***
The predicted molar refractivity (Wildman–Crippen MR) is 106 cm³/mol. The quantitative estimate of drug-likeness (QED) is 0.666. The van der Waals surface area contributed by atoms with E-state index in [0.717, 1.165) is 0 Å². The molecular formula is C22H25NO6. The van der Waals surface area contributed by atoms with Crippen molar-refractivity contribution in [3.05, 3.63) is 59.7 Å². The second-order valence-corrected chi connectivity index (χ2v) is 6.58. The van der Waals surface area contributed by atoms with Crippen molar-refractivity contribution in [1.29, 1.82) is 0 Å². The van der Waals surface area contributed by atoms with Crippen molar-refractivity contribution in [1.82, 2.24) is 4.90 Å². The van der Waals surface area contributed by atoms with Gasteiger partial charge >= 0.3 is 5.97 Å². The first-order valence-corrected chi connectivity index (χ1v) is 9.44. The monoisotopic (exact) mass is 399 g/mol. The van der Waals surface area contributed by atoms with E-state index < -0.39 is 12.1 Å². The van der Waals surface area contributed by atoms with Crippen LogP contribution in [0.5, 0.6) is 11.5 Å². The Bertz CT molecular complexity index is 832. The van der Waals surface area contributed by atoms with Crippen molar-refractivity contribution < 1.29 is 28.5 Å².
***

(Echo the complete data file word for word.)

The predicted molar refractivity (Wildman–Crippen MR) is 106 cm³/mol. The quantitative estimate of drug-likeness (QED) is 0.666. The van der Waals surface area contributed by atoms with E-state index in [0.717, 1.165) is 0 Å². The molecular formula is C22H25NO6. The van der Waals surface area contributed by atoms with Crippen molar-refractivity contribution in [3.05, 3.63) is 59.7 Å². The second-order valence-corrected chi connectivity index (χ2v) is 6.58. The van der Waals surface area contributed by atoms with Crippen molar-refractivity contribution in [1.29, 1.82) is 0 Å². The van der Waals surface area contributed by atoms with Crippen molar-refractivity contribution in [1.82, 2.24) is 4.90 Å². The van der Waals surface area contributed by atoms with Gasteiger partial charge >= 0.3 is 5.97 Å². The first-order valence-corrected chi connectivity index (χ1v) is 9.44. The monoisotopic (exact) mass is 399 g/mol. The van der Waals surface area contributed by atoms with E-state index < -0.39 is 12.1 Å². The van der Waals surface area contributed by atoms with Crippen LogP contribution in [0.5, 0.6) is 11.5 Å². The Bertz CT molecular complexity index is 832. The van der Waals surface area contributed by atoms with Crippen molar-refractivity contribution < 1.29 is 28.5 Å².